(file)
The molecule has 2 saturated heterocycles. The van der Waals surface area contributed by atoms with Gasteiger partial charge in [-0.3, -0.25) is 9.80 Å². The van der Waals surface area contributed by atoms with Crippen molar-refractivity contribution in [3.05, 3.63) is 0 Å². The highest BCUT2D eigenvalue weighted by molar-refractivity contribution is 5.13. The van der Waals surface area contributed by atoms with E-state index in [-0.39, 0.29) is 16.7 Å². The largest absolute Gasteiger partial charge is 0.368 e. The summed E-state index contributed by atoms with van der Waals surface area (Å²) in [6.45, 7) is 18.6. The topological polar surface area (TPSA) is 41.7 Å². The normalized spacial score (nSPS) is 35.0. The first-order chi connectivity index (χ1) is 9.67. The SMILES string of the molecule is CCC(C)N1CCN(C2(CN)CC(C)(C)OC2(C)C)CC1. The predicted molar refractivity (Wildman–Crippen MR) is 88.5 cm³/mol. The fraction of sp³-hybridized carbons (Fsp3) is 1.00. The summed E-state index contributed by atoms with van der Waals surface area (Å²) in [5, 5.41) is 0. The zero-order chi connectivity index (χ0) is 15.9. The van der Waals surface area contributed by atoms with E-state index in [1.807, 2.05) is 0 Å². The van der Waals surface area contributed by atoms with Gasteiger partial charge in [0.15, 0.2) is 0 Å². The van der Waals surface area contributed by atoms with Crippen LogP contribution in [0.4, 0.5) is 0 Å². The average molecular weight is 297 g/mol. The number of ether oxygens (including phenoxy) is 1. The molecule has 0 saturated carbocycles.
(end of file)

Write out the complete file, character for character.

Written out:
The molecule has 2 saturated heterocycles. The van der Waals surface area contributed by atoms with Gasteiger partial charge in [-0.3, -0.25) is 9.80 Å². The van der Waals surface area contributed by atoms with Crippen molar-refractivity contribution in [3.05, 3.63) is 0 Å². The highest BCUT2D eigenvalue weighted by molar-refractivity contribution is 5.13. The van der Waals surface area contributed by atoms with E-state index in [-0.39, 0.29) is 16.7 Å². The largest absolute Gasteiger partial charge is 0.368 e. The summed E-state index contributed by atoms with van der Waals surface area (Å²) in [6.45, 7) is 18.6. The topological polar surface area (TPSA) is 41.7 Å². The normalized spacial score (nSPS) is 35.0. The first-order chi connectivity index (χ1) is 9.67. The SMILES string of the molecule is CCC(C)N1CCN(C2(CN)CC(C)(C)OC2(C)C)CC1. The predicted molar refractivity (Wildman–Crippen MR) is 88.5 cm³/mol. The fraction of sp³-hybridized carbons (Fsp3) is 1.00. The summed E-state index contributed by atoms with van der Waals surface area (Å²) in [5, 5.41) is 0. The zero-order chi connectivity index (χ0) is 15.9. The van der Waals surface area contributed by atoms with E-state index in [1.807, 2.05) is 0 Å². The van der Waals surface area contributed by atoms with Gasteiger partial charge in [0.15, 0.2) is 0 Å². The van der Waals surface area contributed by atoms with Crippen LogP contribution in [0.4, 0.5) is 0 Å². The average molecular weight is 297 g/mol. The number of ether oxygens (including phenoxy) is 1. The molecule has 0 saturated carbocycles.